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Non-Standard Residue

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Any residue of protein or nucleic acid that is not included in the list of Standard Residues is considered Non-Standard. The atomic coordinates for atoms in non-standard residues are given in records of type HETATM in the PDB file format.

In addition to the 20 historically "standard" amino acids, two additional unusual but genetically encoded amino acids have been considered to be "standard" by the PDB since 2014[1][2]: selenocysteine and pyrrolysine. However, elsewhere these may still be designated as "non-standard".

Examples:

Although phosphoserine and phosphothreonine are given as non-standard residues SEP and TPO in 1bkx, an alternative convention may also be followed. For example, a non-standard phenylethane amino acid sidechain in 1b07 is named GLY (GLY 5 on chain C in ATOM records) plus PYJ (sequence number 1005 in chain C in HETATM records).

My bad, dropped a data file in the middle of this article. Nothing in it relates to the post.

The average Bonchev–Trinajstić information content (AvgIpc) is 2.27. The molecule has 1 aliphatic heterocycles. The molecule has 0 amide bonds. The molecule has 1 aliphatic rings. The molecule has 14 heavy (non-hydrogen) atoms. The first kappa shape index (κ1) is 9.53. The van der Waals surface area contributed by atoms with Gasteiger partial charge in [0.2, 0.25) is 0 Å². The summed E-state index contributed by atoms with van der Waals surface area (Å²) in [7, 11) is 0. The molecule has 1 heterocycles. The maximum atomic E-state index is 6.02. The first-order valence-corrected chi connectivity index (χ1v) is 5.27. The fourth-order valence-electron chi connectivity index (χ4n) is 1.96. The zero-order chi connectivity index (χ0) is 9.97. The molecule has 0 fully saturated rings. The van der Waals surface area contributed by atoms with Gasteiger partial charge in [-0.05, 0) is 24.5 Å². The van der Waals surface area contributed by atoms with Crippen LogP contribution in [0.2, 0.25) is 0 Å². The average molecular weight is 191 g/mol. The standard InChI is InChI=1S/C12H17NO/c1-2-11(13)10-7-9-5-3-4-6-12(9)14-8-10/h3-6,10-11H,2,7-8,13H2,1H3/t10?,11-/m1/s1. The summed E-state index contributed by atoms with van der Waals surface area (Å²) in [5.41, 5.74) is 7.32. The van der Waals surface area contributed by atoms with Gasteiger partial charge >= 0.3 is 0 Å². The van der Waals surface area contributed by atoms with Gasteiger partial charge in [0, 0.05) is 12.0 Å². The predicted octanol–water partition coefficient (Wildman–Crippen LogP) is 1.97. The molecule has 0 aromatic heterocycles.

The former scheme of designating modified standard nucleotides with plus signs (+A, +C, +G, +I, +T, +U) was discontinued in the PDB remediation project, effective August 1, 2007. The unremediated files can still be obtained, see Getting Unremediated PDB Files.

At RCSB.Org, using the Advanced Search and query type Chemical ID, you can find all entries in the database that contain a particular chemical component. For example, in December, 2019, five entries contain PYL (explained in Non-Standard Residues).

A complete list of all compounds in the PDB is available, including hydrogens, 3D structures, and bond orders, in the Chemical Components Dictionary of the Worldwide Protein Data Bank. This includes all Standard Residues as well as Non-Standard Residues, carbohydrate adducts, Ligands and Hetero Groups. It is updated weekly for newly released entries.

See Also

References

  1. Announcement: Standardization of Amino Acid Nomenclature, World Wide Protein Data Bank News, January 8, 2014.
  2. 1fdo, released 1997, had selenocysteine 140 in chain A coded as HETATM CSE through the WWPDB snapshot of 2014-01-02, but had it coded aa ATOM SEC in the 2014-12-03 snapshot. See Getting Unremediated PDB Files.

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